The Shamrock is slated to reopen the first or second week of September.
walls, Robert Mahr is excited to present the renamed Shamrock Bar & Grill to the LGBT and greater Madison community.
Pending the approval of a new alcohol license (PDF), Mahr plans to reopen the tavern the first or second week in September.
"When Glenn had to close the Shamrock, it was something that I really wanted to save," he says, referring to former owner Glenn Jahns. "For a lot of reasons -- for the LGBT community, for a bar that's been here for so many years and just because of the feeling it gives to us."
Mahr has worked at the Shamrock for 11 years, most recently as the bar's manager. He decided to take over the business after Jahns was forced to close the tavern June 30 due to ongoing debts.
"Eight years ago when Glenn bought the business, he paid too much for it and was never able to keep his head above water," Mahr says. "So he declared bankruptcy."
The bar's name change reflects both Mahr's understanding that past owners may hold the rights to the previous name and because he plans to expand the tavern's food offerings. Mahr has already redesigned the bar's popular brunch menu and expanded its dinner fare. Patrons may soon have the option of ordering flatbread pizzas, shrimp and steaks, in addition to the bar's traditional offerings of fries and cheese curds.
Mahr also plans to create a drink menu, adding a wine list and craft Wisconsin beers.
"We're definitely going for more of a lounge and cocktail experience, as opposed to a Wisconsin tavern experience," he says.
Mahr says Jahns will continue to work as Shamrock's kitchen manager, and former staff members are welcome to reapply.
"I don't see why everyone can't come back," he says.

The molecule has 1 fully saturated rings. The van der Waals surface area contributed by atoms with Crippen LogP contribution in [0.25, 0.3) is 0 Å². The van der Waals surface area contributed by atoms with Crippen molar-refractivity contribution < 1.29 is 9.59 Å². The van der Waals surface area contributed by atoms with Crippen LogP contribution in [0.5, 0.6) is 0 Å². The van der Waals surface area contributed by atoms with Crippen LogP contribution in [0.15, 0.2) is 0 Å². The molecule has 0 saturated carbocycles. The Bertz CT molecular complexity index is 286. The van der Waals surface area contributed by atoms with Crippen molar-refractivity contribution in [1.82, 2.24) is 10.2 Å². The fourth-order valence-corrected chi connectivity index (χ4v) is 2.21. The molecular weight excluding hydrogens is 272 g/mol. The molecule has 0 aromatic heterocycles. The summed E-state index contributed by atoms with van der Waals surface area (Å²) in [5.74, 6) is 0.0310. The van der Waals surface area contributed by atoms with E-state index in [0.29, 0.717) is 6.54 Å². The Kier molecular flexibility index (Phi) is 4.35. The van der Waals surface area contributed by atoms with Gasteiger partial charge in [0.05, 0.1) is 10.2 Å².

Capitol Neighborhoods held a meeting Monday night to discuss Mahr's plans for the Shamrock. When asked whether Jahns' financial difficulties would affect the bar's reopening, Mahr said he was working with a bank trustee as well as Jahns' bankruptcy attorney, who did not anticipate holdups.
"Unfortunately, Glenn has lost a lot here," Mahr said. "You can't file bankruptcy on unpaid sales tax, so that will be something that follows him around for a while."
Neighborhood resident Rosemary Lee said she was impressed with the bar's renovations, particularly the exposed brick walls. Mahr says the idea came to him while he was in the Shamrock's basement, where the bricks are already visible.
"I said, 'Well, what if it continued up?'" he says. "We just started chipping and kept going, and going, and going, and now basically all the walls are showing. I couldn't be happier about it."
While chipping, Mahr says he came across an inscription on a plaster wall that lay behind wood paneling.
It reads, "Felicia was here 4/20/91."
The inscription appears to have been written by Felicia Melton-Smyth, a prominent figure in Madison's LGBT community, who was murdered in 2008 while on vacation in Puerto Vallarta, Mexico. As reported by Steven Elbow and Bill Novak in The Capital Times, Melton-Smyth was cherished for her wit and volunteer activities -- "helping out as a crew member at the ACT AIDS Ride bicycling fundraiser, selling holiday toys for adults and children living with HIV, promoting gay sports leagues, spending her holidays with AIDS patients."
Melton-Smyth also ran a gift drive at the Shamrock Bar, where she was known as the "Cruise Director," a reference to character Julie McCoy from the ABC television series, The Love Boat. Mahr says he will continue the fundraiser. He also plans to frame Melton-Smyth's inscription: "I chipped around it, so her memory will always be here."